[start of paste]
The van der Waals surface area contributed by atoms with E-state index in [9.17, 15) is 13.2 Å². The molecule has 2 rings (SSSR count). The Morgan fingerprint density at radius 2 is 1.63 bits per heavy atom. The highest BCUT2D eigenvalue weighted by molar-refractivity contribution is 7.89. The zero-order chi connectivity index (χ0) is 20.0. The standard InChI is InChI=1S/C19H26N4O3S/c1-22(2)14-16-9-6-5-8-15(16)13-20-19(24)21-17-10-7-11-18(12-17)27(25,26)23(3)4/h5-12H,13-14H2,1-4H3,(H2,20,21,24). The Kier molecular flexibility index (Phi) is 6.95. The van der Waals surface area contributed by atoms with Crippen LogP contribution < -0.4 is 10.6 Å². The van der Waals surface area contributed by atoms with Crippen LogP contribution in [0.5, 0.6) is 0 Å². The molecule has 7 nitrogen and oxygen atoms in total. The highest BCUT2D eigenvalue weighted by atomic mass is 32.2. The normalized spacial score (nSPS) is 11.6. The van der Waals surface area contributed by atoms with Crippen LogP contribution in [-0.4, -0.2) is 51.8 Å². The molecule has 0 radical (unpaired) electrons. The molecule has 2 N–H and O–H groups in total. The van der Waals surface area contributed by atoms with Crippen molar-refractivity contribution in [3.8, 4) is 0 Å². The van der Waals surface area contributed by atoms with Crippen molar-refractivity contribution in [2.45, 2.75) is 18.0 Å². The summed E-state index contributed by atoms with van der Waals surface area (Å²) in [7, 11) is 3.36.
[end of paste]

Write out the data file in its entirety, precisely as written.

The van der Waals surface area contributed by atoms with E-state index in [9.17, 15) is 13.2 Å². The molecule has 2 rings (SSSR count). The Morgan fingerprint density at radius 2 is 1.63 bits per heavy atom. The highest BCUT2D eigenvalue weighted by molar-refractivity contribution is 7.89. The zero-order chi connectivity index (χ0) is 20.0. The standard InChI is InChI=1S/C19H26N4O3S/c1-22(2)14-16-9-6-5-8-15(16)13-20-19(24)21-17-10-7-11-18(12-17)27(25,26)23(3)4/h5-12H,13-14H2,1-4H3,(H2,20,21,24). The Kier molecular flexibility index (Phi) is 6.95. The van der Waals surface area contributed by atoms with Crippen LogP contribution < -0.4 is 10.6 Å². The van der Waals surface area contributed by atoms with Crippen LogP contribution in [0.5, 0.6) is 0 Å². The molecule has 7 nitrogen and oxygen atoms in total. The highest BCUT2D eigenvalue weighted by atomic mass is 32.2. The normalized spacial score (nSPS) is 11.6. The van der Waals surface area contributed by atoms with Crippen LogP contribution in [-0.4, -0.2) is 51.8 Å². The molecule has 0 radical (unpaired) electrons. The molecule has 2 N–H and O–H groups in total. The van der Waals surface area contributed by atoms with Crippen molar-refractivity contribution in [3.8, 4) is 0 Å². The van der Waals surface area contributed by atoms with Crippen molar-refractivity contribution in [2.45, 2.75) is 18.0 Å². The summed E-state index contributed by atoms with van der Waals surface area (Å²) in [7, 11) is 3.36.